QAYS LANGAN-DATHI: “SHOULD WE COVER GLOBAL CATASTROPHIC RISKS AT ALL? IF WE DO, WHAT ARE THE MAIN RISKS TO CONSIDER?”
Mr Langan-Dathi called our attention to a summary spreadsheet of the Open Philanthropy Project’s current priorities within Global Catastrophic Risks. The top priorities were biosecurity, geoengineering, geomagnetic storms, and potential risks from artificial intelligence. The spreadsheet describes the highest-damage scenario for each risk, as well as possible philanthropic interventions to mitigate it.
The top three sources of existential and global catastrophic risk over the early to mid 21st century are likely to be thermonuclear war, artificial superintelligences, and engineered biological agents. Of these, I intend to briefly address biological technology risk, focusing particularly on the risks associated with CRISPR and related genetic engineering technologies, excluding the risk from gene drives (which will be addressed separately by Mr Peters. CRISPR (clustered regularly interspaced short palindromic repeats) is a novel biotechnology capable of exerting extremely fine control over genetic systems through use of bacterial proteins, and doing so at a fraction of the expense and effort that more traditional systems incur.
As a starting point I have been mostly consulting the website of GiveWell, a nonprofit “dedicated to finding outstanding giving opportunities and publishing the full details of our analysis to help donors decide where to give”. I briefly examined how they arrive at their conclusions to see if I agree with it.
In their current list of top charities they recommend charities that work on malaria prevention, deworming and cash transfer. How do they arrive at these recommendations? In their page on their process, they explain that first they decide to
Ms Gliva researched livestock gift interventions, such as those pursued by Heifer International. Ms Gliva had considered donating to Heifer International in the past, and wanted to find out more about it, from a prioritisation perspective. Key excerpts from her research report are:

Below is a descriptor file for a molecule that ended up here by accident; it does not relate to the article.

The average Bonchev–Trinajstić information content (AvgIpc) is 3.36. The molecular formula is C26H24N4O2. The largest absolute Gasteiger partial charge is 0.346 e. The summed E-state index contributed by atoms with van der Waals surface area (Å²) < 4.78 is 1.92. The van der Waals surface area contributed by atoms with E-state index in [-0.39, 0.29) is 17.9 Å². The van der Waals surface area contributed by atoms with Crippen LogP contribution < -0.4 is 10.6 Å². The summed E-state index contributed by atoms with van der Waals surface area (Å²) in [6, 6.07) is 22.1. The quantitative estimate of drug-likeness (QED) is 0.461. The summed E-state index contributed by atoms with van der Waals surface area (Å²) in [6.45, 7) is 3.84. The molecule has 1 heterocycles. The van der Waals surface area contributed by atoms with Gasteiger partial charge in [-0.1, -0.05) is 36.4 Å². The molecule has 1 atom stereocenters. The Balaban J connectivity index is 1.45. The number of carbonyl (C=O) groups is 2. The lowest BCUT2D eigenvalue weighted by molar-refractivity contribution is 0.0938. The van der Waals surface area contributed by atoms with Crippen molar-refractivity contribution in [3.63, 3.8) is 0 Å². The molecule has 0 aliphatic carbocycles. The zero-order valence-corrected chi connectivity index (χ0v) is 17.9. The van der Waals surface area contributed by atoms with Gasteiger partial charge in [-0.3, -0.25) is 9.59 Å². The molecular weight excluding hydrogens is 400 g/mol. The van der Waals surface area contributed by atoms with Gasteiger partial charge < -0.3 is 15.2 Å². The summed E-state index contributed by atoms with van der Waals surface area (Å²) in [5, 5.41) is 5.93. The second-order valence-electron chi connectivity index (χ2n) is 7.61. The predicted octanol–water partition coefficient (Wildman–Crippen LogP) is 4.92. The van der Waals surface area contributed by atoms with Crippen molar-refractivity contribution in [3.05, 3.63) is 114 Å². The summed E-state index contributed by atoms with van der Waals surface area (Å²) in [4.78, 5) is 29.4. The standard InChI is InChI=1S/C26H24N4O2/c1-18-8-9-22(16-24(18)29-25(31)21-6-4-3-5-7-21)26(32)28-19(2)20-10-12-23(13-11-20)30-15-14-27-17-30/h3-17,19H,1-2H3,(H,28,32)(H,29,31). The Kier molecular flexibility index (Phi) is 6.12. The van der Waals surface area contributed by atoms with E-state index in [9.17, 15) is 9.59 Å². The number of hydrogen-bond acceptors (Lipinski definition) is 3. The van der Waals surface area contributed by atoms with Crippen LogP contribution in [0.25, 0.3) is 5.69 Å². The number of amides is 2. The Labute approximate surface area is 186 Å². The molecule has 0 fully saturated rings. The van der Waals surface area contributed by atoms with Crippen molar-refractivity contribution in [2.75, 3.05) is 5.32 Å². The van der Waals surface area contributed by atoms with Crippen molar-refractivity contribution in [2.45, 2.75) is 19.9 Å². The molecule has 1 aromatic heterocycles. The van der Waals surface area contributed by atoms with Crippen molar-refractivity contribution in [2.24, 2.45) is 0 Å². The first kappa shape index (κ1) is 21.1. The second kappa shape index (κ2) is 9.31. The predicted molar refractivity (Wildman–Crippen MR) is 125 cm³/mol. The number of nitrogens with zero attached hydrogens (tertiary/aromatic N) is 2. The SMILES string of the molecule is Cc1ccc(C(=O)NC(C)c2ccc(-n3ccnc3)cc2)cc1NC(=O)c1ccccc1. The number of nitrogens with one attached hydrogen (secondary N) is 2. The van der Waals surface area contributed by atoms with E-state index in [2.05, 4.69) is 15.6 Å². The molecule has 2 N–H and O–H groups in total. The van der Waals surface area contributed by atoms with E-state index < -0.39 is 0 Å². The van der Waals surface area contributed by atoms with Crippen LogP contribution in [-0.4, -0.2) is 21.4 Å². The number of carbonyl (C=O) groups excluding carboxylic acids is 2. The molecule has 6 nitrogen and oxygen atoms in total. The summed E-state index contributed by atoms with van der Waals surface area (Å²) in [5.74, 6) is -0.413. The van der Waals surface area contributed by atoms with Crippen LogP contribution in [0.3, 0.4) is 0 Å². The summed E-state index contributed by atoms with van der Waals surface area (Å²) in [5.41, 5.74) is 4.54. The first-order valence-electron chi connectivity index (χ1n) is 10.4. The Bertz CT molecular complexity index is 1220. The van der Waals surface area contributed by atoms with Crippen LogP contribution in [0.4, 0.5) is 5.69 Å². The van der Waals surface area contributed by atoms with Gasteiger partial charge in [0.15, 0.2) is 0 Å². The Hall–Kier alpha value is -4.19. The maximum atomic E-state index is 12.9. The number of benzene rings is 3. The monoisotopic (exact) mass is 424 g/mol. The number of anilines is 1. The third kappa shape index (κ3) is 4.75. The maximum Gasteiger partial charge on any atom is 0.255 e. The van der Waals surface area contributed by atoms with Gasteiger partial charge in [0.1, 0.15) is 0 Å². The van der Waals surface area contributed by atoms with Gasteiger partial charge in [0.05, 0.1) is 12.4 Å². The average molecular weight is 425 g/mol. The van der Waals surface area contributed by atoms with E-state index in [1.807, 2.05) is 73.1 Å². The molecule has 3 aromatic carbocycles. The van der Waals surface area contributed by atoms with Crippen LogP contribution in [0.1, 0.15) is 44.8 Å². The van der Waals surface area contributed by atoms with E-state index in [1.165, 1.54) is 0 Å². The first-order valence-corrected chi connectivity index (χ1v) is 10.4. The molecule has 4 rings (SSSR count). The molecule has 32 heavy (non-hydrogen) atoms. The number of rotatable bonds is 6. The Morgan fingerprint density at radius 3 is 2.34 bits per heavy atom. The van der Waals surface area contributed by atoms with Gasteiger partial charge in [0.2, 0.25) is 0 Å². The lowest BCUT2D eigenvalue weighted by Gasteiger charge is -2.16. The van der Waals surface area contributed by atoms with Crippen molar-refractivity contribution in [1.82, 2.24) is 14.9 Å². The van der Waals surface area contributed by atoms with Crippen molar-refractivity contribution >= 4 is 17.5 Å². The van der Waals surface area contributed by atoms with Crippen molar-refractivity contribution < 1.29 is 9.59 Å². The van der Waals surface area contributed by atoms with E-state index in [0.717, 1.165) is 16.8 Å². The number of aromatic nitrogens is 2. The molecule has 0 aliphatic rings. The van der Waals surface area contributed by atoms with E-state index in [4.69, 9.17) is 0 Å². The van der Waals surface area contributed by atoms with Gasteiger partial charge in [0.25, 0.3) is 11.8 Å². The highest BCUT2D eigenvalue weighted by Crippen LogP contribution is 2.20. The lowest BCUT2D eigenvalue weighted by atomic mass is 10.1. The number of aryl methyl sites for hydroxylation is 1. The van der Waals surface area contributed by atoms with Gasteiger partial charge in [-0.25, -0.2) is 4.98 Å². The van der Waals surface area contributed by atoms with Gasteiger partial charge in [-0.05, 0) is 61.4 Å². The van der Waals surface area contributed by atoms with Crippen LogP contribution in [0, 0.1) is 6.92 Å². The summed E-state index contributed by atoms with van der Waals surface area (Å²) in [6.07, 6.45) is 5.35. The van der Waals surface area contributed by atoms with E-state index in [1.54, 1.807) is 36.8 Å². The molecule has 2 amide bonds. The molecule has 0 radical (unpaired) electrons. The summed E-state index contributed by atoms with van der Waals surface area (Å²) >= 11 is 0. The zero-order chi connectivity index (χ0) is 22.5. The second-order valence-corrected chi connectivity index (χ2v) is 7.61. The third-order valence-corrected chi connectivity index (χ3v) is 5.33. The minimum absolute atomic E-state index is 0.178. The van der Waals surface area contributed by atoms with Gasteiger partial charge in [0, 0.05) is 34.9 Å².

If livestock ownership is the best way to improve quality of life and economic standing then, theoretically, a cash gift should have the same effect. This may not be the case if the recipients are poorly informed or uneducated to the point of making sub-optimal purchases. However, in my opinion, the burden should rest on the charity to demonstrate
LOVISA TENGBERG, “ARE MENTAL HEALTH INTERVENTIONS A POSSIBLE TARGET FOR THE OXFORD PRIORITISATION PROJECT?”
According to a report by the Center for Global Development (CGD) in 2015, up to 10% of people (~700 million) worldwide are affected by mental health problems such as depression, substance abuse, dementia or schizophrenia, and over a billion are likely to experience one in their lifetime, including 80% from low- and middle-income countries (LMIC). It is among the top five leading causes of non-communicable diseases, and represents 7.4% of the world’s total global burden of disease, accounting for 22% of all days lived with disability (as measured in DALYs). According to the GCD report, the
I’m excited to report that the Oxford Prioritisation Project is underway, with a fantastic team that’s already blowing me away with its competence and drive. It includes a senior research fellow in development economics, students in the natural sciences, mathematics, philosophy, psychology, and political theory, doctoral researchers in computer science and neurosurgery, and a software engineer. We have had our first two full-team meetings. In the inaugural meeting, which Max Dalton and